Not sure why my last post didn’t save.
Anyway, trying again…
Thankfully the train from Xian to Beijing was relatively quiet, calm and peaceful. We shared a compartment with a couple from New Zealand, and for some reason the chaos of previous journeys was entirely absent – people got on, shut their doors and went to sleep.
Arriving bleary eyed in a new city and navigating the public transport system is always a challenge, but we worked the metro out and were at our guesthouse by 8am. They very obligingly gave us breakfast and let us into our room by ten. They also booked us tickets for the Forbidden City, and after a shower and short rest, we hit the metro again, this time in the direction of Tiananmen Square and the Forbidden City.
Security in Beijing – and everywhere else we visited in China – was extremely tight – bag checks at every metro and train station, and even to enter Tiananmen Square. There were (of course) massive queues to get through the bag check and into the square, but we patiently joined the line and shuffled forward with the thousands of Chinese tourists and the odd foreigner.
I had briefed Lauren on the (infamous) history of the square beforehand, and shown her footage of the students facing off against the tanks, and of the famous ‘tank man’, who stood in front of the tanks and berated them, shopping bags in hand. Its all on youtube these days. Well, for those of us outside China or with a VPN. It amazes me how the Chinese government manages to maintain a complete media blackout about the events, and seem more and more paranoid about information getting out. 14 years ago it was incredible how they managed to keep a lid on it. These days, with so much social media and greater access to the West, its incredibly impressive and scary. According to Hong Kong media, pro democracy campaigners are forced to go on ‘vacation’ for the week before and after the anniversary, and the families of those who died are routinely harassed by police to this day. Local messaging app wechat blocks transfers of amounts of Yuan that could commemorate the events – so 64.89 or 89.64 for example (for 4th June, 1989).
Many years ago I was in China, teaching English on the anniversary. It was a rainy day and only one of my adult students turned up for the ‘conversation class’ at lunchtime. She immediately asked me if I knew the significance of the date, and I rather hesitantly acknowledged that I did. She then admitted she had been at the protests, as she was a student at the time. I was fascinated and should probably not have written all the vocab she needed up on the blackboard. When another student – this time 16, and as it turned out the daughter of an army officer – turned up late, I remember my board having the word ‘massacre’, ‘protest’, ‘tank’ and ‘democracy’ boldly written up.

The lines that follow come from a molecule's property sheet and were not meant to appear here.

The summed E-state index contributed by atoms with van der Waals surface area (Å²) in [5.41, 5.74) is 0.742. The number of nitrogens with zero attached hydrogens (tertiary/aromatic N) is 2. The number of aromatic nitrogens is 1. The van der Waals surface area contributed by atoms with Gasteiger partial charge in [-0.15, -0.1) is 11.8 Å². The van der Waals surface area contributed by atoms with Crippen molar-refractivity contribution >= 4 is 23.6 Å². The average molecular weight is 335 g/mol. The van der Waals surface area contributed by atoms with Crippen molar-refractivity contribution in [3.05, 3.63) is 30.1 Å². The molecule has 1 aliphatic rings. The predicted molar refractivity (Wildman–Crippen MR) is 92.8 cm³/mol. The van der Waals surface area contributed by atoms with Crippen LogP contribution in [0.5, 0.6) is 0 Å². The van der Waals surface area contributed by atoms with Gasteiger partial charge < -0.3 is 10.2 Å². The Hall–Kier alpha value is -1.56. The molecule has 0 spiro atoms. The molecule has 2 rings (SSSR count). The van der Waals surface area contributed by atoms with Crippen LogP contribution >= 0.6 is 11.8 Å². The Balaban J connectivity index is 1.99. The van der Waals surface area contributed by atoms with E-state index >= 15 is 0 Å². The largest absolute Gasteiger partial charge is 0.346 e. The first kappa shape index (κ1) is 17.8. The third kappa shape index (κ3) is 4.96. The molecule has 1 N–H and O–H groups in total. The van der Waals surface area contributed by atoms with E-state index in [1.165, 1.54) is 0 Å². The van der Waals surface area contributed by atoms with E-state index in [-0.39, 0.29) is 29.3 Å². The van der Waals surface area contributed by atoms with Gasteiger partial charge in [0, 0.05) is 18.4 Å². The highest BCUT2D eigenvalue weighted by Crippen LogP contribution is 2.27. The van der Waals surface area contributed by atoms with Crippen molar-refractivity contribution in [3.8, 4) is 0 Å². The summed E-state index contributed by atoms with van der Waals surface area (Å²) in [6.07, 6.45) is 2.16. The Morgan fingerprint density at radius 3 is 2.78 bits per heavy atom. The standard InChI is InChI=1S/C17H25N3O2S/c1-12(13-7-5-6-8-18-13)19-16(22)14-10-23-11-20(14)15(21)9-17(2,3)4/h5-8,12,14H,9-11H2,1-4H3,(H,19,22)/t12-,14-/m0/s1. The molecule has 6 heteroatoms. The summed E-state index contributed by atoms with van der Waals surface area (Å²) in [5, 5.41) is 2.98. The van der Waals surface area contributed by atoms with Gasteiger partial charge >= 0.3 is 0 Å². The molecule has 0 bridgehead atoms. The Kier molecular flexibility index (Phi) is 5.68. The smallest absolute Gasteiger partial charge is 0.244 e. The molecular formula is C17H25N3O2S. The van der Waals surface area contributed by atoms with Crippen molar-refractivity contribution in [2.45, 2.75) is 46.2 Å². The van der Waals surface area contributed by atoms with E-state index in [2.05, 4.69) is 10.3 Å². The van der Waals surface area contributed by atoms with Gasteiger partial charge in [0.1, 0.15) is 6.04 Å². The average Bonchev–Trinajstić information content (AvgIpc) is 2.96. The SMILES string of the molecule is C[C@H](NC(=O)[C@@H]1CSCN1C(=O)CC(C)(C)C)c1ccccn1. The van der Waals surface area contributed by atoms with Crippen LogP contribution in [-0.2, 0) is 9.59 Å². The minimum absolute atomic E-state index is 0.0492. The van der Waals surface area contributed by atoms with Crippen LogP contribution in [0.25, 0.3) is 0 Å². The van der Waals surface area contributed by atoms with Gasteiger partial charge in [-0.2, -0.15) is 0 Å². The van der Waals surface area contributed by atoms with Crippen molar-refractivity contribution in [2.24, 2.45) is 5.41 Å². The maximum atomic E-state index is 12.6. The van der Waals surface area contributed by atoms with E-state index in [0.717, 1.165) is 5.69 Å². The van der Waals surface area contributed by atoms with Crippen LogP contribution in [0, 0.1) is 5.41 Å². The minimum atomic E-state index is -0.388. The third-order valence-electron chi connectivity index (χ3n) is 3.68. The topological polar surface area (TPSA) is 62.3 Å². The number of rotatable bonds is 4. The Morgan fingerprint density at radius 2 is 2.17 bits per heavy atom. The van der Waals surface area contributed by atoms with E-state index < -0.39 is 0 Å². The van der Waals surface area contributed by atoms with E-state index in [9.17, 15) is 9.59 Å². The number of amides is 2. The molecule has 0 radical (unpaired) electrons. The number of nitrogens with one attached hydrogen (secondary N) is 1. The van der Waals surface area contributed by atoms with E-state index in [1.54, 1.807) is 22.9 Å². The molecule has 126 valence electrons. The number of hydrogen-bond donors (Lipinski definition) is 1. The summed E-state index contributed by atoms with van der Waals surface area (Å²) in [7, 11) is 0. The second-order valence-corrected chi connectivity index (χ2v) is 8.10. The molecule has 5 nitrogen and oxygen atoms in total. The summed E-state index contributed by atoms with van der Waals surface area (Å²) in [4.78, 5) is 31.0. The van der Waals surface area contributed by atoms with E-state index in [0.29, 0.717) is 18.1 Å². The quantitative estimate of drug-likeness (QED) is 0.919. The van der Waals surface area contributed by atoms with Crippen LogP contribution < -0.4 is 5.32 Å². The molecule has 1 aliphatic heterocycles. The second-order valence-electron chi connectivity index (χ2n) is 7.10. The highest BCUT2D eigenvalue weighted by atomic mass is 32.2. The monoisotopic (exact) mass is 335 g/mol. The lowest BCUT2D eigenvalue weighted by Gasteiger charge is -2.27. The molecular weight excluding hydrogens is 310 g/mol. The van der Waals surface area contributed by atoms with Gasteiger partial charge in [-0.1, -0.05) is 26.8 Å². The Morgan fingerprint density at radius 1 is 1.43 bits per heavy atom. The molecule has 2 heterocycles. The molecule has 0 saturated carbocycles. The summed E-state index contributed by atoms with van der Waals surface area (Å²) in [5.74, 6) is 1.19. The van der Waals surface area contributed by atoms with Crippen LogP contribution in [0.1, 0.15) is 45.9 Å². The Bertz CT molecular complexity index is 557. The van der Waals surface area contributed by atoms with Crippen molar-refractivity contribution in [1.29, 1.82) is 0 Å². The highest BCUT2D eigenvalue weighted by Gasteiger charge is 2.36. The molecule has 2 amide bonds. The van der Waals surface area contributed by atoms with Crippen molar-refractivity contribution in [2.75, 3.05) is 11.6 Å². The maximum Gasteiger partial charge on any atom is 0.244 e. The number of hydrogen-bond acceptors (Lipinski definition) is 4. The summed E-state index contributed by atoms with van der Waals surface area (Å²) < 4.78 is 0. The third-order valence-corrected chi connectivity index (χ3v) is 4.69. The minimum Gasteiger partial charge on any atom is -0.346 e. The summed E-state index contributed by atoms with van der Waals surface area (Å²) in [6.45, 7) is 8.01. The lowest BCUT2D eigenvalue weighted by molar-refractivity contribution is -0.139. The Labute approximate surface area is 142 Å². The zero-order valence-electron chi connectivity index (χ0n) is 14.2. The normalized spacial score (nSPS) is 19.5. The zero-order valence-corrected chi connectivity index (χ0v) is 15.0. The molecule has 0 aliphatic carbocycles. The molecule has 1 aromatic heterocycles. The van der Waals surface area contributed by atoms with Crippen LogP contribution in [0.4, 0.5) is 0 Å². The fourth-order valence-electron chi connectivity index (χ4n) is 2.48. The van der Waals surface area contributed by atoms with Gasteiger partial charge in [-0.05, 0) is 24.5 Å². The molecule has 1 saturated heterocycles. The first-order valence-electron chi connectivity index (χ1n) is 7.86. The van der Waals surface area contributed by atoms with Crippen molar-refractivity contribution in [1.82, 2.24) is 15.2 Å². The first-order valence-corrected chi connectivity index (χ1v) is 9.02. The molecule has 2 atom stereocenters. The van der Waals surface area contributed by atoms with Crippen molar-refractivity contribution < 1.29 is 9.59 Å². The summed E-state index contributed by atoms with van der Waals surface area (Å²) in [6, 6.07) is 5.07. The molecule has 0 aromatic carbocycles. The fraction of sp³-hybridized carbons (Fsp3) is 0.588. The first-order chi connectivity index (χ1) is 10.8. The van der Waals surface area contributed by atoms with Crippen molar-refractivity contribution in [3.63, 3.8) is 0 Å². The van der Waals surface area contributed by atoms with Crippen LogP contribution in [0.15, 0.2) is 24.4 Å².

I got into a teeny bit of trouble for that.
So for now, Lauren and I did little more than acknowledge that this indeed was where such horrific events happened, and moved on to the safer territory of the ancient past, with a visit to the Forbidden City, home to a number of Emperors and Empresses in pre-communist days. Not that they dealt with protesters any more humanely….
The buildings in the Forbidden City are huge, with vast open spaces of paved courtyards baking in the heat. We stuck to the edges trying to find some respite from the relentless sun and took a pragmatic approach to the visit – it would take all day to see all the Forbidden City has to offer (I know, I spent a day here years ago), but with the heat and the crowds we cherry picked what we really wanted to see, including the main outer courtyards where audiences would be held and business conducted, a few of the inner courtyards, the gardens and the treasury. The last was full of imperial ornaments, jewels and the accoutrements of royal life, and was thankfully inside away from the scorching sun.
After about three hours we had seen what we wanted to and emerged at the north side (you enter in the south and exit in the north). Bizarrely for one of the most visited sites in China, it was impossible to hail a taxi close to the exit, the buses were too full to take new passengers, and we were a kilometre and a half from the nearest metro. In the end we decided to walk to the metro, stopping en route for cold water and trying our best to find shade. Beijing in summer is not for the fainthearted, and Lauren did a great job of persevering despite being hot and tired. We treated ourselves to non-chinese food for lunch (we really enjoyed a lot of the food but there is always a certain amount of stress as we never really know what we are ordering or eating, and it does get a bit much every day) and then holed up at the guest house and played board games the rest of the day.